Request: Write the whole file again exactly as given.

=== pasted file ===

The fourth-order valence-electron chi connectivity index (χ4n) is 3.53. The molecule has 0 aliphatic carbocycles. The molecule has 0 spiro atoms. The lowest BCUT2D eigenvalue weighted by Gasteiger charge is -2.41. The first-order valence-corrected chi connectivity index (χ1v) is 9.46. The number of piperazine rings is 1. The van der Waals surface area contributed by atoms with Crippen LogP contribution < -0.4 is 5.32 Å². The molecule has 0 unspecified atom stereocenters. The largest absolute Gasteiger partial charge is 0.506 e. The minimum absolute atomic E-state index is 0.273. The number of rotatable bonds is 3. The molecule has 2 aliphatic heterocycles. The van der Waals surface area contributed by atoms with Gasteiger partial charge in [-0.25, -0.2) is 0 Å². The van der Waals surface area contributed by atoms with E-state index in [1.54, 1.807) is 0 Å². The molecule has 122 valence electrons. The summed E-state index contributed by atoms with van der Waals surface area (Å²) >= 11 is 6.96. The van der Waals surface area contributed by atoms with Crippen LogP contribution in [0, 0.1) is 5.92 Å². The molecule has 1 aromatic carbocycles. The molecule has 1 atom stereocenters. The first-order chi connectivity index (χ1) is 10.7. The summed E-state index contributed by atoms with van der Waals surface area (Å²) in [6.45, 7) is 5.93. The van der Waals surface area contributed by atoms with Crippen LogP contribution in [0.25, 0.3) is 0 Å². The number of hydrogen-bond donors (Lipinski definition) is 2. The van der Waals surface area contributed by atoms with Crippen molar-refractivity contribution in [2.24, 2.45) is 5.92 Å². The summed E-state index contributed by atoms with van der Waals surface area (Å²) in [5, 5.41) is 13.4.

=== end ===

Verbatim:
The fourth-order valence-electron chi connectivity index (χ4n) is 3.53. The molecule has 0 aliphatic carbocycles. The molecule has 0 spiro atoms. The lowest BCUT2D eigenvalue weighted by Gasteiger charge is -2.41. The first-order valence-corrected chi connectivity index (χ1v) is 9.46. The number of piperazine rings is 1. The van der Waals surface area contributed by atoms with Crippen LogP contribution < -0.4 is 5.32 Å². The molecule has 0 unspecified atom stereocenters. The largest absolute Gasteiger partial charge is 0.506 e. The minimum absolute atomic E-state index is 0.273. The number of rotatable bonds is 3. The molecule has 2 aliphatic heterocycles. The van der Waals surface area contributed by atoms with Gasteiger partial charge in [-0.25, -0.2) is 0 Å². The van der Waals surface area contributed by atoms with E-state index in [1.54, 1.807) is 0 Å². The molecule has 122 valence electrons. The summed E-state index contributed by atoms with van der Waals surface area (Å²) >= 11 is 6.96. The van der Waals surface area contributed by atoms with Crippen LogP contribution in [0, 0.1) is 5.92 Å². The molecule has 1 aromatic carbocycles. The molecule has 1 atom stereocenters. The first-order chi connectivity index (χ1) is 10.7. The summed E-state index contributed by atoms with van der Waals surface area (Å²) in [6.45, 7) is 5.93. The van der Waals surface area contributed by atoms with Crippen LogP contribution in [0.25, 0.3) is 0 Å². The number of hydrogen-bond donors (Lipinski definition) is 2. The van der Waals surface area contributed by atoms with Crippen molar-refractivity contribution in [2.24, 2.45) is 5.92 Å². The summed E-state index contributed by atoms with van der Waals surface area (Å²) in [5, 5.41) is 13.4.